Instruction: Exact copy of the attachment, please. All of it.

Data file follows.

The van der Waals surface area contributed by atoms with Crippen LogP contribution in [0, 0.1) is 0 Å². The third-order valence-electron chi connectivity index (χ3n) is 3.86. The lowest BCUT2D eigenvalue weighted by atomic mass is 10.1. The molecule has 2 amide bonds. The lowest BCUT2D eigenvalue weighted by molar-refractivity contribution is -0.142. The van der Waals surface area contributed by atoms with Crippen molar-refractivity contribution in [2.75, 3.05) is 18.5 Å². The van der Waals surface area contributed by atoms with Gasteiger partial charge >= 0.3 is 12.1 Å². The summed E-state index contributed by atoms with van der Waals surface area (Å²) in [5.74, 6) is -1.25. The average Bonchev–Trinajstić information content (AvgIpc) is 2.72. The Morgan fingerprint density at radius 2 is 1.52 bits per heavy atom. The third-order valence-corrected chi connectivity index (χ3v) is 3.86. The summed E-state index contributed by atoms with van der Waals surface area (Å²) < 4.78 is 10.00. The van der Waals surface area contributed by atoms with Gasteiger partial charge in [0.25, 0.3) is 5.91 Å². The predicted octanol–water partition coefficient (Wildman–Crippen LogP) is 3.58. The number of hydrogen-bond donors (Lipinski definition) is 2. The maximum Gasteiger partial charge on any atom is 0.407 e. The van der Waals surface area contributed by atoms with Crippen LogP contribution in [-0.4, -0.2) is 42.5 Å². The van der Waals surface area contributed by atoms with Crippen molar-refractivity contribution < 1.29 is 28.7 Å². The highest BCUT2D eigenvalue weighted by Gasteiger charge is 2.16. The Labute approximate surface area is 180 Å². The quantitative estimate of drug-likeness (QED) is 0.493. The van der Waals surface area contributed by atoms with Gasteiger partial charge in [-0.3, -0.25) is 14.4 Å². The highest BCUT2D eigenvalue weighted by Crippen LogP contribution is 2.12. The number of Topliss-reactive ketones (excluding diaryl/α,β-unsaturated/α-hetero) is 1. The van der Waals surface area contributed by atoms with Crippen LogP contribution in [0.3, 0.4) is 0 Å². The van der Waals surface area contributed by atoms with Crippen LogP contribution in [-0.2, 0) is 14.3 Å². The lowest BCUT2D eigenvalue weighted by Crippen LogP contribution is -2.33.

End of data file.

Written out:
The van der Waals surface area contributed by atoms with Crippen LogP contribution in [0, 0.1) is 0 Å². The third-order valence-electron chi connectivity index (χ3n) is 3.86. The lowest BCUT2D eigenvalue weighted by atomic mass is 10.1. The molecule has 2 amide bonds. The lowest BCUT2D eigenvalue weighted by molar-refractivity contribution is -0.142. The van der Waals surface area contributed by atoms with Crippen molar-refractivity contribution in [2.75, 3.05) is 18.5 Å². The van der Waals surface area contributed by atoms with Gasteiger partial charge >= 0.3 is 12.1 Å². The summed E-state index contributed by atoms with van der Waals surface area (Å²) in [5.74, 6) is -1.25. The average Bonchev–Trinajstić information content (AvgIpc) is 2.72. The Morgan fingerprint density at radius 2 is 1.52 bits per heavy atom. The third-order valence-corrected chi connectivity index (χ3v) is 3.86. The summed E-state index contributed by atoms with van der Waals surface area (Å²) < 4.78 is 10.00. The van der Waals surface area contributed by atoms with Gasteiger partial charge in [0.25, 0.3) is 5.91 Å². The predicted octanol–water partition coefficient (Wildman–Crippen LogP) is 3.58. The number of hydrogen-bond donors (Lipinski definition) is 2. The maximum Gasteiger partial charge on any atom is 0.407 e. The van der Waals surface area contributed by atoms with Crippen LogP contribution in [-0.4, -0.2) is 42.5 Å². The van der Waals surface area contributed by atoms with Crippen molar-refractivity contribution < 1.29 is 28.7 Å². The highest BCUT2D eigenvalue weighted by Gasteiger charge is 2.16. The Labute approximate surface area is 180 Å². The quantitative estimate of drug-likeness (QED) is 0.493. The van der Waals surface area contributed by atoms with Gasteiger partial charge in [-0.3, -0.25) is 14.4 Å². The highest BCUT2D eigenvalue weighted by Crippen LogP contribution is 2.12. The number of Topliss-reactive ketones (excluding diaryl/α,β-unsaturated/α-hetero) is 1. The van der Waals surface area contributed by atoms with Crippen LogP contribution in [0.3, 0.4) is 0 Å². The van der Waals surface area contributed by atoms with Crippen LogP contribution in [-0.2, 0) is 14.3 Å². The lowest BCUT2D eigenvalue weighted by Crippen LogP contribution is -2.33.